An unnamed woman has accused SCOTUS nominee Brett Kavanaugh of sexual misconduct.
The incident reportedly occurred when the two were in high school in the early 1980s, according to a Friday report by The New Yorker.
Where did this come from?
The information was reportedly delivered in a letter initially to Rep. Anna Eshoo (D-Calif.) and then to Sen. Dianne Feinstein (D-Calif.) in July — shortly after President Donald Trump chose Kavanaugh as his nominee for Supreme Court Justice — but the information has only become public as a result of this new report.
Feinstein reportedly turned the letter over to the Federal Bureau of Investigation. Neither Eshoo nor Feinstein took any action concerning the letter nor revealed its contents until this week.
An FBI spokesperson issued a statement Thursday in response to the news.
"Upon receipt of the information on the night of September 12, we included it as part of Judge Kavanaugh's background file, as per the standard process," the statement said.
On Friday, Feinstein — who is ranking member on the Senate Judiciary committee — issued her own statement on the letter, explaining that the woman was adamant in remaining anonymous.
"That individual strongly requested confidentiality, declined to come forward or press the matter further, and I have honored that decision," Feinstein said.
What are the details of the allegations?
The letter to Feinstein reportedly revealed that the woman had attended a party with Kavanaugh and others in a Maryland home. According to the report, Kavanaugh reportedly pushed the woman into a bedroom along with another male. The SCOTUS nominee then reportedly proceeded to lock the door, and put on loud music in order to cover up the complainant's cries for help.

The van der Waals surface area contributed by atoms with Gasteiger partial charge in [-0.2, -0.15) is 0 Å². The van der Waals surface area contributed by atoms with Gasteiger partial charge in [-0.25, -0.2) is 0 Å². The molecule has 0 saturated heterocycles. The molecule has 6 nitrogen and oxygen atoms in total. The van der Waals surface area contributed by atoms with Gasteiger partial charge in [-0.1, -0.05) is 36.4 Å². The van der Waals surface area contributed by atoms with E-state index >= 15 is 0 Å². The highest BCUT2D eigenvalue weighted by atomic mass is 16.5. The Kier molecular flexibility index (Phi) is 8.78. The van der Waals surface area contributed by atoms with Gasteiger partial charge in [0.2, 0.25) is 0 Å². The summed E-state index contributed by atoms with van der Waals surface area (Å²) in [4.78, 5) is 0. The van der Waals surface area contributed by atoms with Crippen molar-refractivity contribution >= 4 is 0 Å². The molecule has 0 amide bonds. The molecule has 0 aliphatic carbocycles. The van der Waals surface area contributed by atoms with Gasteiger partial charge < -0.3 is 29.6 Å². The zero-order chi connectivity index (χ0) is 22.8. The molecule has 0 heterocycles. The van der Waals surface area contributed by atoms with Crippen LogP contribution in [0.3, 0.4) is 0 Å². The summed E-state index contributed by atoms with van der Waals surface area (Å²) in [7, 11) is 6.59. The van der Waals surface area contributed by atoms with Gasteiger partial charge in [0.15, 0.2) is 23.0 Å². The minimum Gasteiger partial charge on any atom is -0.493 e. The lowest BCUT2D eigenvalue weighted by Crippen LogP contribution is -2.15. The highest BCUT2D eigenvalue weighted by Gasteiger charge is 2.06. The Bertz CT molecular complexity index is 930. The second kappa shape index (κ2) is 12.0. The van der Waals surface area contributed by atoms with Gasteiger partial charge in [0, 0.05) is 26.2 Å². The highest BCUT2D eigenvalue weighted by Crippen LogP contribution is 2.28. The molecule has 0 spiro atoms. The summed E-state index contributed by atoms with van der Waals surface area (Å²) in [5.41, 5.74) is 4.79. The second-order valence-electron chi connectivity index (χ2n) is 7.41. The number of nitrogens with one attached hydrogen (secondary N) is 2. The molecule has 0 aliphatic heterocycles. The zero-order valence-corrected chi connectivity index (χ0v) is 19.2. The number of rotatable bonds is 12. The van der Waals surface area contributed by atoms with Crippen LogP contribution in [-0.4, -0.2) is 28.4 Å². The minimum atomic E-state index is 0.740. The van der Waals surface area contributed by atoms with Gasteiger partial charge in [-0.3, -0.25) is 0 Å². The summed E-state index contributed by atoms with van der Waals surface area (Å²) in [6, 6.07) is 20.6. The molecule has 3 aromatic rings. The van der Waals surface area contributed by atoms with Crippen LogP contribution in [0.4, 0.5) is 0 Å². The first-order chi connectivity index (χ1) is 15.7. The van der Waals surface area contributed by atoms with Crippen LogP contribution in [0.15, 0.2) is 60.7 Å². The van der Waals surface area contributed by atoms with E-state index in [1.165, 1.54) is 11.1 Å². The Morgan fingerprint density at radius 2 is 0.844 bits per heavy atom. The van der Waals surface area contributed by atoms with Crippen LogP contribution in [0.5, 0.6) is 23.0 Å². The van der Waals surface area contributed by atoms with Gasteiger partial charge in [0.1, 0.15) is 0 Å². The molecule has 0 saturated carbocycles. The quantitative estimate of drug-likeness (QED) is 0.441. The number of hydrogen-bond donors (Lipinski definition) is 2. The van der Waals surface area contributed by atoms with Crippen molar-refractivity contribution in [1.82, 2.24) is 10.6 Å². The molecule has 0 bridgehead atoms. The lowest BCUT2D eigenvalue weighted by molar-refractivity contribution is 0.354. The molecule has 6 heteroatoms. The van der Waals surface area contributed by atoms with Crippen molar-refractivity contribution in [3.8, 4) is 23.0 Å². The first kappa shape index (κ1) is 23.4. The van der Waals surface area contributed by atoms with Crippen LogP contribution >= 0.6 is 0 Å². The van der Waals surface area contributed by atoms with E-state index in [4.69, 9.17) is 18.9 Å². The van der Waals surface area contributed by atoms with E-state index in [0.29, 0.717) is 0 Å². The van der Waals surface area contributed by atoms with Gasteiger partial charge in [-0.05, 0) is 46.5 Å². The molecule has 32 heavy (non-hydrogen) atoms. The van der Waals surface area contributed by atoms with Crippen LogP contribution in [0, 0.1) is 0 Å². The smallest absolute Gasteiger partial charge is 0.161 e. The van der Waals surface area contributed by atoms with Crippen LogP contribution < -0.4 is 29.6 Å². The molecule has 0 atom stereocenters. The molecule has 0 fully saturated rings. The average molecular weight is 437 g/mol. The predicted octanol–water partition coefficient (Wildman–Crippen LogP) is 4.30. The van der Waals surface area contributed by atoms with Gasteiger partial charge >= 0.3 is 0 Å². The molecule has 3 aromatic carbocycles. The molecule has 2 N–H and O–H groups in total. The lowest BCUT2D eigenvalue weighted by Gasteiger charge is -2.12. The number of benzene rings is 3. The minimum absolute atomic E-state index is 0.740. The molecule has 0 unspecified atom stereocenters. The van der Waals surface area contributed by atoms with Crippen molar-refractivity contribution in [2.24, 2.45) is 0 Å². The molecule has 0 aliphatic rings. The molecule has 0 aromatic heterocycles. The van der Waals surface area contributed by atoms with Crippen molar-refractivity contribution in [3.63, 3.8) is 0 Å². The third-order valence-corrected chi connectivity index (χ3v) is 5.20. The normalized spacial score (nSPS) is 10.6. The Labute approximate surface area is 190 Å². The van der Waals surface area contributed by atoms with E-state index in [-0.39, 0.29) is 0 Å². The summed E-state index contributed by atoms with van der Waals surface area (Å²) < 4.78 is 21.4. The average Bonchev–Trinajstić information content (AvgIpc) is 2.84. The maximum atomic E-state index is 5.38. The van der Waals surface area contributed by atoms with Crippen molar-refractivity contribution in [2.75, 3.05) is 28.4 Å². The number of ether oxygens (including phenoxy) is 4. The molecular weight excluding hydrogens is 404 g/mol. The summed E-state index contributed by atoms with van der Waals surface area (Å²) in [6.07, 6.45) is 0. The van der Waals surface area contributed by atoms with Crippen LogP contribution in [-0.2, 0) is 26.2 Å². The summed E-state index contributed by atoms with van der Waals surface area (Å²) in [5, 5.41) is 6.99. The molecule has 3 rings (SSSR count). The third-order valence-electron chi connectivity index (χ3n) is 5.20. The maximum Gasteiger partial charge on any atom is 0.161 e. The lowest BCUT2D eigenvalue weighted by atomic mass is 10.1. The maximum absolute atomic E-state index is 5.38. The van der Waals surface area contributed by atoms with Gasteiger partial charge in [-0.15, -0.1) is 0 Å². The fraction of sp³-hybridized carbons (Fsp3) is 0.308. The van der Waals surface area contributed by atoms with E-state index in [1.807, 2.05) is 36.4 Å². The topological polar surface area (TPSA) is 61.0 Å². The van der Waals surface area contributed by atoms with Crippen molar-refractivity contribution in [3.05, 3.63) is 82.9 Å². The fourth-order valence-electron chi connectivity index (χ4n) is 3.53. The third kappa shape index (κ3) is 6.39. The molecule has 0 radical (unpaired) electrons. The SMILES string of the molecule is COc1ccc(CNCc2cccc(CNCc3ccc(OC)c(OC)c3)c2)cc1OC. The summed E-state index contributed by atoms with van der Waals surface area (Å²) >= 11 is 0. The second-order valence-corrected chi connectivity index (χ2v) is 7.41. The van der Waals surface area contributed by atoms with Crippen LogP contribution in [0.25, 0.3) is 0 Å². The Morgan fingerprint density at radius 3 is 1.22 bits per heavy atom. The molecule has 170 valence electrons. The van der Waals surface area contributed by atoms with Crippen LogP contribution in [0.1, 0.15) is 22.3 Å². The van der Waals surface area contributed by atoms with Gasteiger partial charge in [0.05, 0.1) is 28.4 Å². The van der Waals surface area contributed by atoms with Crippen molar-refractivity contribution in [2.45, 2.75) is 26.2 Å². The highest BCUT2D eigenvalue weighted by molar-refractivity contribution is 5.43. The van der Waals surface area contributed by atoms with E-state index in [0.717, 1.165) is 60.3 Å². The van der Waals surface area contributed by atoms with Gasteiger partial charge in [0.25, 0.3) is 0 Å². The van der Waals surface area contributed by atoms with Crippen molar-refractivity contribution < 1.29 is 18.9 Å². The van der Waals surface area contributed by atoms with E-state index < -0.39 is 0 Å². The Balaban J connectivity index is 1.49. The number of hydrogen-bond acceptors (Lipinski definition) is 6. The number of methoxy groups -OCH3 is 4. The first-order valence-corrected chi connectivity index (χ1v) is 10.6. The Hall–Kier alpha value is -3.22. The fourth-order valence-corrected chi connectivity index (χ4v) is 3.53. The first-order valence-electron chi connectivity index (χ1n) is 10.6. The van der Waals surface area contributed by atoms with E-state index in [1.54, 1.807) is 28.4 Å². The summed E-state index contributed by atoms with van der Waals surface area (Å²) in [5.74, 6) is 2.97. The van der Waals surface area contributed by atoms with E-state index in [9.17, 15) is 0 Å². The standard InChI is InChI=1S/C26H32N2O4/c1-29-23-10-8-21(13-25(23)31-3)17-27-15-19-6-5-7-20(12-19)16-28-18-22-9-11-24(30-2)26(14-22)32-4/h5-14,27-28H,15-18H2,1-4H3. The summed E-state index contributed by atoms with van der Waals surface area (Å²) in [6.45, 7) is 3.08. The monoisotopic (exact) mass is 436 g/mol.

The woman said that Kavanaugh and the male were drunk, and that Kavanaugh attempted to remove her clothing. The letter described moments when Kavanaugh was reportedly on top of the woman while the other male jumped onto Kavanaugh.
The woman said that felt that her life was in danger when, she alleged, Kavanaugh put his hand over her mouth.
She was able to free herself and ultimately leave the party in order to go home.
All three parties were minors when the alleged incident reportedly occurred.
The letter does not indicate whether the woman ever reported the alleged incident to law enforcement, but said that she received medical treatment in connection with the alleged assault.
The New Yorker reported that the woman declined to be interviewed about the alleged incident.
What did Kavanaugh say?
In a Friday statement, the Supreme Court nominee denied the woman's allegations.
"I categorically and unequivocally deny this allegation. I did not do this back in high school or at any time," Kavanaugh said in a statement.
Also, the third party who was reportedly involved in the alleged incident has no recollection of the incident ever occurring.
In a statement, White House spokesperson Kerri Kupec said, "Throughout his confirmation process, Judge Kavanaugh has had 65 meetings with senators — including with Sen. Feinstein — sat through over 30 hours of testimony, addressed over 2,000 questions in a public setting and additional questions in a confidential session. Not until the eve of his confirmation has Sen. Feinstein or anyone raised the specter of new 'information' about him."
On Friday, Senate Judiciary Chairman Chuck Grassley (R-Iowa) released a letter that was signed by 65 women who knew Kavanaugh while in high school.
A portion of the letter read, "Through the more than 35 years we have known him, Brett has stood out for his friendship, character, and integrity. In particular, he has always treated women with decency and respect. That was true when he was in high school, and it has remained true to this day."